The global eDiscovery market is estimated to grow USD 10.76 Billion in 2018 and expected to reach USD 17.32 Billion by 2023, at a Compound Annual Growth Rate (CAGR) of 10.0% during the forecast period.
What is eDiscovery?
Discovery in the U.S. is a legal process that involves collecting and producing evidence in litigation or an investigation. In today’s modern business world, these documents have gone from file cabinets to file folders on desktops, mobile devices and servers. Identifying and producing all this Electronically Stored Information (ESI) is now commonly referred to as eDiscovery.
Electronic discovery (also e-discovery or ediscovery) refers to discovery in legal proceedings such as litigation, government investigations, or Freedom of Information Act requests, where the information sought is in electronic format (often referred to as electronically stored information or ESI). Electronic discovery is subject to rules of civil procedureand agreed-upon processes, often involving review for privilege and relevance before data are turned over to the requesting party.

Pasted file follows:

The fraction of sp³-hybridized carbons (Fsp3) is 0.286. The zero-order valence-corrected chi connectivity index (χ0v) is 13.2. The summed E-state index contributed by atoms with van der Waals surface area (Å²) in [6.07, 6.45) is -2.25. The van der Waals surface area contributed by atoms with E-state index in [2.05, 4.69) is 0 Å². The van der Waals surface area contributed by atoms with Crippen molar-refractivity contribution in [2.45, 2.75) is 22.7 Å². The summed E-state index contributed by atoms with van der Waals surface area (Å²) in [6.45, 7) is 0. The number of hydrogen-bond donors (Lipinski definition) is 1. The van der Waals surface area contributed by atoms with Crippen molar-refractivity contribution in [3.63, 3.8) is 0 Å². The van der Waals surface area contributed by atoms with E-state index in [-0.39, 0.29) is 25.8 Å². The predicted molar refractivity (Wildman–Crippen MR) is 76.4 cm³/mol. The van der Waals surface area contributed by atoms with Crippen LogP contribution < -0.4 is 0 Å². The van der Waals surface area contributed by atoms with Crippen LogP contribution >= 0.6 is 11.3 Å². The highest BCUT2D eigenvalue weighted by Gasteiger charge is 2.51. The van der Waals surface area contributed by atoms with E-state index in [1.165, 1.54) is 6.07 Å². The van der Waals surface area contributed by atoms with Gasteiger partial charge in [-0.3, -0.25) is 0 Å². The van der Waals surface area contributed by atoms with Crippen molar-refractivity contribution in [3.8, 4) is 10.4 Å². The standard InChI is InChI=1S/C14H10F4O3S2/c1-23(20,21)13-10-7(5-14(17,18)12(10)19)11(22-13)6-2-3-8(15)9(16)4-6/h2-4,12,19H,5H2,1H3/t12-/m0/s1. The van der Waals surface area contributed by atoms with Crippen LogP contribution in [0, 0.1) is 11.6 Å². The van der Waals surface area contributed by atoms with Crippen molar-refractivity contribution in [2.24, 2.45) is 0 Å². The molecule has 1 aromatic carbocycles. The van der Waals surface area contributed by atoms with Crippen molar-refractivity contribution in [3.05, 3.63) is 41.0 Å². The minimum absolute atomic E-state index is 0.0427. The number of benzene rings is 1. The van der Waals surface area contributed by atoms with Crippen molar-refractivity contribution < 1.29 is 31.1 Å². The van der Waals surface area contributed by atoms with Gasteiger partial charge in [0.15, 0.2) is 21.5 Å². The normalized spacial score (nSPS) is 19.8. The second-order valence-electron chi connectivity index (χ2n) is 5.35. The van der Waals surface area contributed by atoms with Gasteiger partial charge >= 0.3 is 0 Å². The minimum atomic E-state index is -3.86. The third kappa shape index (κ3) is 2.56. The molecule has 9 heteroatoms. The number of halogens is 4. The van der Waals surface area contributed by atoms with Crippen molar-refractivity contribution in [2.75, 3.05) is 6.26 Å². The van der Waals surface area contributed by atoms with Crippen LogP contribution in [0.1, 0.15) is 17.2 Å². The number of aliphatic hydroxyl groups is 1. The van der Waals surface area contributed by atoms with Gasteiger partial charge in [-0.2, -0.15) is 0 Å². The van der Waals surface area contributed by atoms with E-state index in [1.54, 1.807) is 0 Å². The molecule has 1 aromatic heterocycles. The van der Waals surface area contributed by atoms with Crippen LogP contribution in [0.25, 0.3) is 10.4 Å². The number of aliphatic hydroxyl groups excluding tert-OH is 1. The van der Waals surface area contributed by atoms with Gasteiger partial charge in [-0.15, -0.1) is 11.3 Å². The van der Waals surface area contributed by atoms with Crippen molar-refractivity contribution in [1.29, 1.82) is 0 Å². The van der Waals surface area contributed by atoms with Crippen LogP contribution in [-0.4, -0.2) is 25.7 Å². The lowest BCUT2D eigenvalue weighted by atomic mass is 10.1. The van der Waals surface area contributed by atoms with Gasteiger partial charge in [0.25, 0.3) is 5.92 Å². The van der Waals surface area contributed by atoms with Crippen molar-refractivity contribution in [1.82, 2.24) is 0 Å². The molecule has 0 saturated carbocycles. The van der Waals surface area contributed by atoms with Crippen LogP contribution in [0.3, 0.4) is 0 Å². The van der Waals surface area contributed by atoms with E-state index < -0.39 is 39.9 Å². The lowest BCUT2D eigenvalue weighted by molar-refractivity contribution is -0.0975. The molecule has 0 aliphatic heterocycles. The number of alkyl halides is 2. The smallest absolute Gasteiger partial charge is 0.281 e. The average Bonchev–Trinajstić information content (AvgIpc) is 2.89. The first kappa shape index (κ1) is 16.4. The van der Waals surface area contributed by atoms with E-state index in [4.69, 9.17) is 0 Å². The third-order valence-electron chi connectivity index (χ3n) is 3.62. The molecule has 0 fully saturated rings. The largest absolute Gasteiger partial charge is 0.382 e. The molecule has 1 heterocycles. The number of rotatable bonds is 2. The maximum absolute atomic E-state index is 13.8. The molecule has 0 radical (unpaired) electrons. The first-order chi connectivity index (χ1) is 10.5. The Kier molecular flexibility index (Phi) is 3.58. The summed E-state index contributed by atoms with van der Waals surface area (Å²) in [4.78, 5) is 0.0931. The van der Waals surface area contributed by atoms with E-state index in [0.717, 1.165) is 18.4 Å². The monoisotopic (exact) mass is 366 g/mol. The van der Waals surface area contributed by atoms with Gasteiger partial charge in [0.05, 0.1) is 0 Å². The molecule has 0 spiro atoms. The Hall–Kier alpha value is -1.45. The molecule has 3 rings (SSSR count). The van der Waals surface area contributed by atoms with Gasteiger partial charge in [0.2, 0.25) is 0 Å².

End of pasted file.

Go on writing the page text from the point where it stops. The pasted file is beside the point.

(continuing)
Electronic information is considered different from paper information because of its intangible form, volume, transience and persistence. Electronic information is usually accompanied by metadata that is not found in paper documents and that can play an important part as evidence (e.g. the date and time a document was written could be useful in a copyright case). The preservation of metadata from electronic documents creates special challenges to prevent spoliation. In the United States, electronic discovery was the subject of amendments to the Federal Rules of Civil Procedure (FRCP), effective December 1, 2006, as amended on December 1, 2015.In addition, state law now frequently also addresses issues relating to electronic discovery. Other jurisdictions around the world also have rules relating to electronic discovery, including Part 31 of the Civil Procedure Rules in England and Wales.
The Steps to Proper eDiscovery
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